A couple of recent odd instances of celebrities endorsing politicians have spurred further investigation on the topic. The merging of pop culture and politics, although slightly frightening in some respects, also proves to be highly amusing.
Nicki Minajâ€™s recent lyrics about Romney in her rap as a guest artist on Lilâ€™ Wayneâ€™s album released at the beginning of September caused a great deal of debate on her political stance: â€œIâ€™m a Republican voting for Mitt Romney/You lazy b*****s is f*****g up the economy.â€
These lyrics caused so much controversy that President Obama even mentioned it, saying that he doesnâ€™t know what was going on in those lyrics, but he acknowledged that she â€œlikes to play different characters.â€ Â Minaj later responded through her twitter: â€œ@nickiminaj Ha! Thank you for understanding my creative humor & sarcasm Mr. President, the smart ones always doâ€¦ *sends love & support* @barackobama.â€
After all the craziness, it seems clear now that Nikki Minaj is actually a democrat.
Last May, Rebecca Black (remember, the â€œFridayâ€ girl?) made a special trip down to Morelos, Mexico to endorse Mexican presidential candidate, Enrique PeÃ±a Nieto. Â What was she doing there? Â I thought she would be â€œlookinâ€™ forward to the weekendâ€ and sheâ€™d be busy â€œgettinâ€™ down on Friday.â€ Â Instead, she offered her support to the candidate: â€œPeÃ±a Nieto is going to do a fantastic job,â€ Black said.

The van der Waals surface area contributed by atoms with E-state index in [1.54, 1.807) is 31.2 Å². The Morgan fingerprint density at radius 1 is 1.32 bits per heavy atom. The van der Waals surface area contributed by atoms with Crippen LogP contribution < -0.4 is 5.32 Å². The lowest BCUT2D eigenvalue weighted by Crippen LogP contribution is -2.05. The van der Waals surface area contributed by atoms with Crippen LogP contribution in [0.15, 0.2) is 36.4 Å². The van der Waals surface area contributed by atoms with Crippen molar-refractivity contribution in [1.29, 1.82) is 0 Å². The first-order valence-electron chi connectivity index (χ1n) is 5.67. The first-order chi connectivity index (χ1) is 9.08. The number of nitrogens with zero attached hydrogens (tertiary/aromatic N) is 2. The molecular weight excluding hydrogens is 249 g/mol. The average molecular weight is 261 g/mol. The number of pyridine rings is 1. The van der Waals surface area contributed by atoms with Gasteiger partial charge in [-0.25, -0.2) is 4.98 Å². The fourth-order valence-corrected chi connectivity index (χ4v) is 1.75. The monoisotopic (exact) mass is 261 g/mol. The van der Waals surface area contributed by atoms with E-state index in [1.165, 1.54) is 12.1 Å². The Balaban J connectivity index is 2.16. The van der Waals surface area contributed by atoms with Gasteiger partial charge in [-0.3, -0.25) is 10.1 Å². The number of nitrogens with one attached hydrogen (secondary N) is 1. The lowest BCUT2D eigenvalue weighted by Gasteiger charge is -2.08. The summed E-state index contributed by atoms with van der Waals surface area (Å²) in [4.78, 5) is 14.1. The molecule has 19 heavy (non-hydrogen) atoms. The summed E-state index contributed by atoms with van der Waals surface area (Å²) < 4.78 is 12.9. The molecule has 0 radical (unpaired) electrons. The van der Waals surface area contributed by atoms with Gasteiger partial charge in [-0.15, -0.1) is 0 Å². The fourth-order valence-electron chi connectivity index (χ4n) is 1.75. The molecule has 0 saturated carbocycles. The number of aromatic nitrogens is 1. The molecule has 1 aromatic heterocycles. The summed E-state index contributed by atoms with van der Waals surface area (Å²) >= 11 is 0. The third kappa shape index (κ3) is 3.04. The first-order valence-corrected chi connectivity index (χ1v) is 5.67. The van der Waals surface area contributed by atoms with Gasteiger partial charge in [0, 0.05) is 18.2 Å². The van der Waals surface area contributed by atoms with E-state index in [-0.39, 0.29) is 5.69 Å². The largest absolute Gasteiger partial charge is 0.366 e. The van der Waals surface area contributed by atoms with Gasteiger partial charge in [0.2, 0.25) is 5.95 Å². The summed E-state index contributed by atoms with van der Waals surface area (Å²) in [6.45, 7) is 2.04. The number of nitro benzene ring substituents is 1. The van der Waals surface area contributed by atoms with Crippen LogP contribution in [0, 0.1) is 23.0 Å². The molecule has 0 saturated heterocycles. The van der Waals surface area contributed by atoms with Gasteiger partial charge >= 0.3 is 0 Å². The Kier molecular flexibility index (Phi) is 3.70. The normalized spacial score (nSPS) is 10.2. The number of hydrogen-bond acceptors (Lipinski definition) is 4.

According to an article in the Huffington Post, Blackâ€™s mother is originally from Mexico and it was later uncovered that her uncle, Gustavo Petricioli, is a council member for the Partido Revolucionario Institucional (PRI), Nietoâ€™s party. Â Unfortunately, poor Rebecca Black found herself on the wrong side of critiques once again. Â According to Nietoâ€™s critics, the PRI is corrupt and he will be an oppressive leader. Â Her support of the campaign has been said to be a â€œjoke,â€ and critics also claim that she is not well informed.
Lastly, here is a story worth mentioning, as it could perhaps influence future campaigning methodology (I hope). Â This story is one of a politician hoping to hook voters by using pop music to his advantage.
Adam Bermudez, one of four candidates running in a Democratic state legislative primary for the New York State Assembly, created (another) parody of â€œCall me Maybe.â€ Â His version, â€œVote for me Maybeâ€ utilizes lyrics relevant to his campaign and the catchy tune to influence voters and get his name out there on a limited budget.
â€œHey, I just met you/ And this is crazy/ But hereâ€™s my platform/ Vote for me, maybe?â€
The video of him singing his version of the song and playing guitar can be found on YouTube.
Iâ€™m impressed. If I lived in New York, Iâ€™d vote for you, maybe.
What is yet to be seen in celebrity political endorsements and politicians embracing pop culture? Â I would be willing to bet there is much to come in the upcoming months.